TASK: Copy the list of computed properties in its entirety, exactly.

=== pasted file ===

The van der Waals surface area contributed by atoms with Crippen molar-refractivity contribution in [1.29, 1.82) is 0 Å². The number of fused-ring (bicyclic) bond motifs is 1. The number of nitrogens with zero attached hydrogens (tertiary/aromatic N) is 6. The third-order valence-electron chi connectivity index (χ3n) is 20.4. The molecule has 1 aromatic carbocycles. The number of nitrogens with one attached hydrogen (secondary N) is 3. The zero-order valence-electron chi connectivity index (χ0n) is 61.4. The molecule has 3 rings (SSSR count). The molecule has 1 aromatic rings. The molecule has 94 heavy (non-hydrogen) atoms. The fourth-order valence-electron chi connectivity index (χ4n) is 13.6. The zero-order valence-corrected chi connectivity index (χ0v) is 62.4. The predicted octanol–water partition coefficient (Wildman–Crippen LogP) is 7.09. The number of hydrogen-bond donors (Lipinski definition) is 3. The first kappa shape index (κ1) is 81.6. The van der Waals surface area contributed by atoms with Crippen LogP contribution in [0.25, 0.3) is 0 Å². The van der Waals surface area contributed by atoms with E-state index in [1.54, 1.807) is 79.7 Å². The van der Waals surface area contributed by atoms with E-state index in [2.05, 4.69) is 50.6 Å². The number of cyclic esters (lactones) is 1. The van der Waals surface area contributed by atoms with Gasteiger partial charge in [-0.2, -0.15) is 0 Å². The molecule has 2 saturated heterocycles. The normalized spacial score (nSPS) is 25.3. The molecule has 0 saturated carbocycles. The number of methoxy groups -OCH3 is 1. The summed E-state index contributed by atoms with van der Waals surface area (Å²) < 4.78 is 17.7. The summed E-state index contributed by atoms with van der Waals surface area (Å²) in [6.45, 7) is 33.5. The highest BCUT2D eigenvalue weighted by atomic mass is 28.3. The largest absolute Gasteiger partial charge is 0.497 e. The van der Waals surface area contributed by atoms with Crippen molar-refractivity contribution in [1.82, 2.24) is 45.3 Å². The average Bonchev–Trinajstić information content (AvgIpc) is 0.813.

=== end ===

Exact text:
The van der Waals surface area contributed by atoms with Crippen molar-refractivity contribution in [1.29, 1.82) is 0 Å². The number of fused-ring (bicyclic) bond motifs is 1. The number of nitrogens with zero attached hydrogens (tertiary/aromatic N) is 6. The third-order valence-electron chi connectivity index (χ3n) is 20.4. The molecule has 1 aromatic carbocycles. The number of nitrogens with one attached hydrogen (secondary N) is 3. The zero-order valence-electron chi connectivity index (χ0n) is 61.4. The molecule has 3 rings (SSSR count). The molecule has 1 aromatic rings. The molecule has 94 heavy (non-hydrogen) atoms. The fourth-order valence-electron chi connectivity index (χ4n) is 13.6. The zero-order valence-corrected chi connectivity index (χ0v) is 62.4. The predicted octanol–water partition coefficient (Wildman–Crippen LogP) is 7.09. The number of hydrogen-bond donors (Lipinski definition) is 3. The first kappa shape index (κ1) is 81.6. The van der Waals surface area contributed by atoms with Crippen LogP contribution in [0.25, 0.3) is 0 Å². The van der Waals surface area contributed by atoms with E-state index in [1.54, 1.807) is 79.7 Å². The van der Waals surface area contributed by atoms with E-state index in [2.05, 4.69) is 50.6 Å². The number of cyclic esters (lactones) is 1. The van der Waals surface area contributed by atoms with Gasteiger partial charge in [-0.2, -0.15) is 0 Å². The molecule has 2 saturated heterocycles. The normalized spacial score (nSPS) is 25.3. The molecule has 0 saturated carbocycles. The number of methoxy groups -OCH3 is 1. The summed E-state index contributed by atoms with van der Waals surface area (Å²) < 4.78 is 17.7. The summed E-state index contributed by atoms with van der Waals surface area (Å²) in [6.45, 7) is 33.5. The highest BCUT2D eigenvalue weighted by atomic mass is 28.3. The largest absolute Gasteiger partial charge is 0.497 e. The van der Waals surface area contributed by atoms with Crippen molar-refractivity contribution in [1.82, 2.24) is 45.3 Å². The average Bonchev–Trinajstić information content (AvgIpc) is 0.813.